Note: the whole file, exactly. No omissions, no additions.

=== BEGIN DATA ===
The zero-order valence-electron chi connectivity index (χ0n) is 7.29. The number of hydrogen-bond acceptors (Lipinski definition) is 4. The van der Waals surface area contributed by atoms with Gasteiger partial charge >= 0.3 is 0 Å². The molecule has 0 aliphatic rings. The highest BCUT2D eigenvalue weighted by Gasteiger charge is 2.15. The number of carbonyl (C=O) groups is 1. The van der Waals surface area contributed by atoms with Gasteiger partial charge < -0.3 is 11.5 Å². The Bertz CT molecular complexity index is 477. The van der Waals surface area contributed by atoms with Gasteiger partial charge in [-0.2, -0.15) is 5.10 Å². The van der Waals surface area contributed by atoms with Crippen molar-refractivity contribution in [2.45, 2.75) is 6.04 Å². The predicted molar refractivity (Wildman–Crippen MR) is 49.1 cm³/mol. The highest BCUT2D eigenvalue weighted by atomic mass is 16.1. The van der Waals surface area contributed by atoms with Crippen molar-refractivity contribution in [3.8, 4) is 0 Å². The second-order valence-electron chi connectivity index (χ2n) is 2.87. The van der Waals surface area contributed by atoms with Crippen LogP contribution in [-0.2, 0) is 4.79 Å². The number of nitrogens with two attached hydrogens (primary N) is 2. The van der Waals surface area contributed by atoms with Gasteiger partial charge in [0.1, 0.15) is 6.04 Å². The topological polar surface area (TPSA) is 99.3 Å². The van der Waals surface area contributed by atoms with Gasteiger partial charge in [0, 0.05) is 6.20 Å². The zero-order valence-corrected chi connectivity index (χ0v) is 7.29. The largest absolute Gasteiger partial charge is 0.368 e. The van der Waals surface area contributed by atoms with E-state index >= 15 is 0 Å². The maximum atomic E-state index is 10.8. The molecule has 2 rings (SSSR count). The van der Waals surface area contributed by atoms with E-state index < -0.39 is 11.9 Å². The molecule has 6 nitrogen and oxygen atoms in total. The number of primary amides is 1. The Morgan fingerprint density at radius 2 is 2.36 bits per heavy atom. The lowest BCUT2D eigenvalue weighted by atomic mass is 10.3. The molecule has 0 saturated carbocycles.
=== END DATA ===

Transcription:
The zero-order valence-electron chi connectivity index (χ0n) is 7.29. The number of hydrogen-bond acceptors (Lipinski definition) is 4. The van der Waals surface area contributed by atoms with Gasteiger partial charge >= 0.3 is 0 Å². The molecule has 0 aliphatic rings. The highest BCUT2D eigenvalue weighted by Gasteiger charge is 2.15. The number of carbonyl (C=O) groups is 1. The van der Waals surface area contributed by atoms with Gasteiger partial charge < -0.3 is 11.5 Å². The Bertz CT molecular complexity index is 477. The van der Waals surface area contributed by atoms with Gasteiger partial charge in [-0.2, -0.15) is 5.10 Å². The van der Waals surface area contributed by atoms with Crippen molar-refractivity contribution in [2.45, 2.75) is 6.04 Å². The predicted molar refractivity (Wildman–Crippen MR) is 49.1 cm³/mol. The highest BCUT2D eigenvalue weighted by atomic mass is 16.1. The van der Waals surface area contributed by atoms with Crippen molar-refractivity contribution in [3.8, 4) is 0 Å². The second-order valence-electron chi connectivity index (χ2n) is 2.87. The van der Waals surface area contributed by atoms with Crippen LogP contribution in [-0.2, 0) is 4.79 Å². The number of nitrogens with two attached hydrogens (primary N) is 2. The van der Waals surface area contributed by atoms with Gasteiger partial charge in [0.1, 0.15) is 6.04 Å². The topological polar surface area (TPSA) is 99.3 Å². The van der Waals surface area contributed by atoms with Gasteiger partial charge in [0, 0.05) is 6.20 Å². The zero-order valence-corrected chi connectivity index (χ0v) is 7.29. The largest absolute Gasteiger partial charge is 0.368 e. The van der Waals surface area contributed by atoms with E-state index >= 15 is 0 Å². The maximum atomic E-state index is 10.8. The molecule has 2 rings (SSSR count). The van der Waals surface area contributed by atoms with E-state index < -0.39 is 11.9 Å². The molecule has 6 nitrogen and oxygen atoms in total. The number of primary amides is 1. The Morgan fingerprint density at radius 2 is 2.36 bits per heavy atom. The lowest BCUT2D eigenvalue weighted by atomic mass is 10.3. The molecule has 0 saturated carbocycles.